How important is temperature to fermentation? And do lower temps slow the process?

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snarf7

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I put mine in the basement because it's dark and a consistent cool temp (summer it might get up to 65, right now it's about 60-61 F). But I've also read that the fermentation process itself is exothermic so the carboy is going to be warmer than the air around it, so cooler might be better no?

Obviously lagering is a different deal, but for ales and wheat beers is it fairly forgiving? I've just started brewing this year and they seem to be turning out really well (when I don't **** something critical up that is...for example, doubling the amount of fermentables because I was mixing and matching metric and imperial :D) Are there certain styles (outside of lagers that I mentioned) that are more finicky with temp?

If it's more important to maintain a constant temp rather than hit a perfect number then I'm probably in good shape, I was just curious if lower temps slow down the fermentation process so it might take a little longer in the winter than in the summer?
 

gunhaus

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I think temp control along with sanitation are the most important factors in brewing - Just me, but i bet there are others with similar thoughts.

Lower temps affecting ferm rate are very dependent on the yeast in question, and will vary wildly across the spectrum/
 

Qhrumphf

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It's gonna depend on a lot of factors, but yeast strain is a big one. Some strains are far more picky than others.

The problem you can run into controlling by air indirectly (as opposed to controlling directly by the beer) is that as fermentation slows, the temp may start to drop, especially in smaller volumes (larger volumes the thermal mass helps to hold it longer).

Some strains can handle this without issue. Some strains (many English and a few Belgian strains) may start floccing prematurely, and underattenuate or stall. Especially with English strains this can leave some significant diacetyl.

What you can do is surround your fermenter with water (put it in a plastic tote bin and fill with water to the level of the beer). Water insulates far better than air, and increases the thermal mass, keeping your fermentation temp more stable and essentially pinning it to the ambient temp. If you wanna get fancy, an aquarium heater or more frequently soda bottles or milk jugs of ice can adjust the water temp, and accordingly your fermentation temp. It's VERY difficult to keep stable lager temps stable this way, but I've done it before. If you want lagers a fridge is your best bet.
 

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There are many yeasts and each has it's preferred range. That being said, they are pretty forgiving. Some of us build fermentation chambers with temp probes and try to keep the INITIAL TEMPS to a certain point in order to repeatably make the same recipe, the, um, same. Many many MANY others do fine setting the fermenter in an old shoe closet and letting it go. Or shirts. Beer doesn't care. But yeasts that have a range, like S05, will for some, put off peach esters when on the cooler part of the range like low 60's Farenheit. Some yeasts will go apopletctically nasty when fermented warm. The main thing I try to do is to keep the yeast within a degree of the middle of the range when I first use it, for the PRIMARY FERMENTATION -- that is the first few days. After I see that the exotherm has happened, it really doesn't matter too much what you do to it. Then if I try someone's recipe and it calls for a certain temp with a certain yeast, that is what I'll do. There's a lot of variables out there and getting them all under control is like herding cats. Or two year olds.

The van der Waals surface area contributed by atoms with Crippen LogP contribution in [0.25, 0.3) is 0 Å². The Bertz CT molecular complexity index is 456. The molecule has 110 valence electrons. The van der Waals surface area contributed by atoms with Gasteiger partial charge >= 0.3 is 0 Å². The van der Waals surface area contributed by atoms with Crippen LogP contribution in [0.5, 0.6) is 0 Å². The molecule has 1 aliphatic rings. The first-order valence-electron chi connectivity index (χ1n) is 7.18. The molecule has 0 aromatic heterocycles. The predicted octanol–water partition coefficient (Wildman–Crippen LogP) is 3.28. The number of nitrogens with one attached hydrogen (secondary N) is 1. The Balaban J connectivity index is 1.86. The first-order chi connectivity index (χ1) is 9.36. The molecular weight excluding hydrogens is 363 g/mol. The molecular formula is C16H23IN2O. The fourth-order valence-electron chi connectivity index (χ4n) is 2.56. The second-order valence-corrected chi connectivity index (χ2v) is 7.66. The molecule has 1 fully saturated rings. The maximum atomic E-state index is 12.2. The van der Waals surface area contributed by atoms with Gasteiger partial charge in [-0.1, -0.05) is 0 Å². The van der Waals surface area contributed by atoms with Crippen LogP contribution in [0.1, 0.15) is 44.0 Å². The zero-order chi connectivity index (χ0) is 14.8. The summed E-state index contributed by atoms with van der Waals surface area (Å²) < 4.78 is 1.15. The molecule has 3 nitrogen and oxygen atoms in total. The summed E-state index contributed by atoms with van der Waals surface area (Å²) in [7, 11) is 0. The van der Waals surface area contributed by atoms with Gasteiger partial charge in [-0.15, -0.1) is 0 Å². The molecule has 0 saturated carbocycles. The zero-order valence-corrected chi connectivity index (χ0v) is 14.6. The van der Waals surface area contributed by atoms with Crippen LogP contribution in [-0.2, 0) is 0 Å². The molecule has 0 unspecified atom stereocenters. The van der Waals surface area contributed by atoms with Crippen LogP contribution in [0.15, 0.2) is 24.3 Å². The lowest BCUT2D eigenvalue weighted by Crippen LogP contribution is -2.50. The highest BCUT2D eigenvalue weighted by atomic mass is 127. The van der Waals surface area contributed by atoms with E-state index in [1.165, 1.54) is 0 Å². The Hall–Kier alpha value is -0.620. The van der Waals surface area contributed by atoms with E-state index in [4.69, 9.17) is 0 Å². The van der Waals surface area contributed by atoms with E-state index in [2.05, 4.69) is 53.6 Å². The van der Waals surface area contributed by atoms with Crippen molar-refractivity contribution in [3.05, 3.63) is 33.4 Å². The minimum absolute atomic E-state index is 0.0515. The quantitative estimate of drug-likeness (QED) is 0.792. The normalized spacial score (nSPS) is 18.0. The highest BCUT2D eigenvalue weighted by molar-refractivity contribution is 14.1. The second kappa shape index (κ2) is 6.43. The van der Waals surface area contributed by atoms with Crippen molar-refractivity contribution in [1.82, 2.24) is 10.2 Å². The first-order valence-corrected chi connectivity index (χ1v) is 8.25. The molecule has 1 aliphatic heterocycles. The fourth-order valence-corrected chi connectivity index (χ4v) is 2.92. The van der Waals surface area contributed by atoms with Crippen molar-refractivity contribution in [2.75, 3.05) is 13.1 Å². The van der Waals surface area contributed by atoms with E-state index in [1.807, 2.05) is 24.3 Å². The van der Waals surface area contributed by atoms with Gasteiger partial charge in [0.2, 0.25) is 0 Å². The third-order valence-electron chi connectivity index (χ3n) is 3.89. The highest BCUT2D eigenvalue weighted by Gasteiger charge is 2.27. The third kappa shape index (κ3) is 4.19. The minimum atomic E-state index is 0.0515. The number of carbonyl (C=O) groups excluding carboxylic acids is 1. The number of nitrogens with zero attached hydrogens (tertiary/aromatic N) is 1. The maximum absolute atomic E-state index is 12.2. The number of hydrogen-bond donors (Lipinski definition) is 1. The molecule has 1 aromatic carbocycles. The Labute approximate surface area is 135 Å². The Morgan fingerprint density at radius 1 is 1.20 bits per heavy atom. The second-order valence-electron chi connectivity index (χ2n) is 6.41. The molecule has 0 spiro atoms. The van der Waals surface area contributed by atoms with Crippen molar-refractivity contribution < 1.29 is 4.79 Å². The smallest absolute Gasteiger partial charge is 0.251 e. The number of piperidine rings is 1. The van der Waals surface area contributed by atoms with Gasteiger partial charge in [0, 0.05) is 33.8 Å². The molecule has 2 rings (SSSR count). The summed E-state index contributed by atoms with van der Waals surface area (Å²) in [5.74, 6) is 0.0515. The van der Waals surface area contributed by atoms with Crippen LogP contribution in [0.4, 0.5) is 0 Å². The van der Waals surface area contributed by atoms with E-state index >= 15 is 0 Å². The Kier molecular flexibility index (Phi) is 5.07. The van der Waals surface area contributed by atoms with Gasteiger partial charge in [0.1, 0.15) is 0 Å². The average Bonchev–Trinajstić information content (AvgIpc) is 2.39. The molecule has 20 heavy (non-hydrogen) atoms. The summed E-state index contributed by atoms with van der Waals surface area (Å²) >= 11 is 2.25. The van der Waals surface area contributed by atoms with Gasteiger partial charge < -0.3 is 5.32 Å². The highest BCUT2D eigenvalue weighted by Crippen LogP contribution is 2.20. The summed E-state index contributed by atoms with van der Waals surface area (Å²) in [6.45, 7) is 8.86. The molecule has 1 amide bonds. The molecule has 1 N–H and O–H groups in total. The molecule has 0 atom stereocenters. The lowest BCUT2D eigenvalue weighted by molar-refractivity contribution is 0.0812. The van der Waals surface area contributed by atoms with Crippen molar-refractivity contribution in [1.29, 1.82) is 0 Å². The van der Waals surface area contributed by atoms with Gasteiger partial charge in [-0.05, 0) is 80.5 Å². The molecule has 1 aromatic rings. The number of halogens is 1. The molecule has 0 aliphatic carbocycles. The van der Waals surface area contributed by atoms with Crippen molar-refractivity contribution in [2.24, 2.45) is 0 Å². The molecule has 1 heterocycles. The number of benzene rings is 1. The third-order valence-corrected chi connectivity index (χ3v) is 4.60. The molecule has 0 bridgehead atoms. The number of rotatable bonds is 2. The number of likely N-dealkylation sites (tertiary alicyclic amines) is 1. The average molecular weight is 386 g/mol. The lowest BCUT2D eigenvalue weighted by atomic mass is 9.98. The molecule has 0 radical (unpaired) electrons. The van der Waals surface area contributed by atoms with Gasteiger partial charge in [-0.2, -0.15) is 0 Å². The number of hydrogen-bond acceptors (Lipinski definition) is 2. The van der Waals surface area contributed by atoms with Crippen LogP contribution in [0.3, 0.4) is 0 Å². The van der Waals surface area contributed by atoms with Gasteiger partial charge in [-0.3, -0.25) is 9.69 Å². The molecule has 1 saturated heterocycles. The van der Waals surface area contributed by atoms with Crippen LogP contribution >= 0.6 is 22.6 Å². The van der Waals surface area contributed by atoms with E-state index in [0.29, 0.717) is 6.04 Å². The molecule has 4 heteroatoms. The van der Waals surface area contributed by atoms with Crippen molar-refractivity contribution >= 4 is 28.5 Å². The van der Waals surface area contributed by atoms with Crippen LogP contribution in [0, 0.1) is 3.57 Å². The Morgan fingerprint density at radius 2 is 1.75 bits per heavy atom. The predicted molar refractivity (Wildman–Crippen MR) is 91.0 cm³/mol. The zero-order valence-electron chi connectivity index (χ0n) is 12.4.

{EDIT: annnnd @Qhrumphf beats me to it}
 

gunhaus

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There are many yeasts and each has it's preferred range. That being said, they are pretty forgiving. Some of us build fermentation chambers with temp probes and try to keep the INITIAL TEMPS to a certain point in order to repeatably make the same recipe, the, um, same. Many many MANY others do fine setting the fermenter in an old shoe closet and letting it go. Or shirts. Beer doesn't care. But yeasts that have a range, like S05, will for some, put off peach esters when on the cooler part of the range like low 60's Farenheit. Some yeasts will go apopletctically nasty when fermented warm. The main thing I try to do is to keep the yeast within a degree of the middle of the range when I first use it, for the PRIMARY FERMENTATION -- that is the first few days. After I see that the exotherm has happened, it really doesn't matter too much what you do to it. Then if I try someone's recipe and it calls for a certain temp with a certain yeast, that is what I'll do. There's a lot of variables out there and getting them all under control is like herding cats. Or two year olds.